The death toll from an outbreak of the Ebola virus in the Congo has hit 26 with fears it could spread to neighboring countries.
The country’s government has agreed to increase emergency-response funding to over $4 million, AP reported. Ebola victims are being provided with free health care. Some 4,000 vaccines were ordered Saturday – but officials may struggle to keep them cold enough to remain effective.
An emergency committee convened by the World Health Organization met but decided the situation didn’t yet merit being classed as a public health emergency and stopped short of calling for travel restrictions. However, WHO warned that nine neighboring countries are at a high risk of being affected.
The U.S. government is preparing its most direct response yet to the outbreak that appears to have begun in April, readying staffers from the Centers for Disease Control and Prevention to deploy to multiple communities in Congo.
Ministry of Health officials first identified cases of viral hemorrhagic fever when it reached the town of Bikoro earlier this month. On Thursday, officials said a new case had been identified in Mbandaka, a city of 1.2 million. The new case in Mbandaka has raised the alarm among health officials because it is the first time the virus has ever landed in a city that sits directly on the Congo River.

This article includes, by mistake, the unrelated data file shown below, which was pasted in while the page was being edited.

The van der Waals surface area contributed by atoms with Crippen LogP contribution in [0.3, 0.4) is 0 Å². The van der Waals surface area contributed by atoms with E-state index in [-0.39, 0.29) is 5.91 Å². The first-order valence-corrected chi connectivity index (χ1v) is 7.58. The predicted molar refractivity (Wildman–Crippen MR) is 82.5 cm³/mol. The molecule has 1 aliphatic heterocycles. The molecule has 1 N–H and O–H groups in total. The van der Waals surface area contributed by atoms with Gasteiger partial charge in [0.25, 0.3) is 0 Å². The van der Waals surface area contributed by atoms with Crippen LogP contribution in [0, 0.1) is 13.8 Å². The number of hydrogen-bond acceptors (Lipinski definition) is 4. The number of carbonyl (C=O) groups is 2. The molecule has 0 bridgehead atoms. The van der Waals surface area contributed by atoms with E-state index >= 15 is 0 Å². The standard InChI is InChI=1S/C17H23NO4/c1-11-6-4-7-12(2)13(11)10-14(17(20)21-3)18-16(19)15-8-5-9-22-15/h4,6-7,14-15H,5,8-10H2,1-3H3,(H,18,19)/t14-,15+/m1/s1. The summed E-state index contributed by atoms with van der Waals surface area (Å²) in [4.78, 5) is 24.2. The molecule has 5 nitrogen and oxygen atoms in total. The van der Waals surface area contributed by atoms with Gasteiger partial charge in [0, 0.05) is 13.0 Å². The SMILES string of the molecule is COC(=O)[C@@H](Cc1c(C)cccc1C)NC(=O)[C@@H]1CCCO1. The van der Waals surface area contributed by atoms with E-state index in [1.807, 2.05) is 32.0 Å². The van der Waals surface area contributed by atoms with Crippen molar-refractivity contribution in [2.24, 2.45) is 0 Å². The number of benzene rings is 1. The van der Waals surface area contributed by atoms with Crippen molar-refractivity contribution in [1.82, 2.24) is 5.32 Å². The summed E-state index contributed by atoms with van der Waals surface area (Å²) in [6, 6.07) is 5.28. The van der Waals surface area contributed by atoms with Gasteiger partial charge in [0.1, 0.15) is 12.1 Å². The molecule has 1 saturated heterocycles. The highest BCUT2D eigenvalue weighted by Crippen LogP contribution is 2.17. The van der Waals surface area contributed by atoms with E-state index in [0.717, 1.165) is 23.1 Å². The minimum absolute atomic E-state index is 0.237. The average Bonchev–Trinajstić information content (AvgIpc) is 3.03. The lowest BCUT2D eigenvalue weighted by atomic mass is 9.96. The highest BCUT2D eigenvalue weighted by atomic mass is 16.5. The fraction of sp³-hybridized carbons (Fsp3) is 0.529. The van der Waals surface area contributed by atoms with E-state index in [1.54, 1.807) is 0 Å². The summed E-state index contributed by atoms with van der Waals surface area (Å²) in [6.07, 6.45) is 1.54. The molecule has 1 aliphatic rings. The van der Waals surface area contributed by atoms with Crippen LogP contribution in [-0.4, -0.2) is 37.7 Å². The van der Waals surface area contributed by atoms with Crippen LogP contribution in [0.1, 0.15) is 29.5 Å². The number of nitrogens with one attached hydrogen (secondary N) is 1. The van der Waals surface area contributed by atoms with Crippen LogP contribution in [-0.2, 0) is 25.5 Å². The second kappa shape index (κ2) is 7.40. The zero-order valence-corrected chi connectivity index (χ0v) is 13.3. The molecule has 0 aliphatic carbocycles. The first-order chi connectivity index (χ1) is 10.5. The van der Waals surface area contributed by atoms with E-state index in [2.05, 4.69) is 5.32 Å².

In all eight of the previous known Ebola outbreaks in Congo, the virus has been contained within remote jungle villages or relatively small towns, where isolated populations are less likely to spread the disease.
“The Congo River connects three national capitals and multiple other large cities,” said Jeremy Konyndyk, who led the U.S. Agency for International Development’s Office of Foreign Disaster Assistance during the 2014-2015 outbreak. “The fact that there are now several cases in an urban center of more than a million people underscores the potential for this outbreak to get out of control.”
Aiding the response is a new vaccine, finalized in the last days of the West Africa outbreak. About 4,000 doses of the vaccine are headed to the epicenter of the new outbreak, where they will be used in two ways: First, health-care workers, those most vulnerable to exposure, will be vaccinated. Then, those who have come into contact with anyone infected, and the contact’s contacts, will be vaccinated, a practice known as ring vaccination.
Health workers in the Congo will begin a vaccination campaign on Monday aimed at containing an outbreak of the deadly Ebola virus, a spokeswoman for the health ministry said.
A previous outbreak of Ebola in west Africa in 2014 and 2015 killed more than 11,000 people. An unrelated outbreak in the Congo in 2014 killed 41 people. There have previously been eight outbreaks of the disease in Congo since 1976, which is when it was first identified.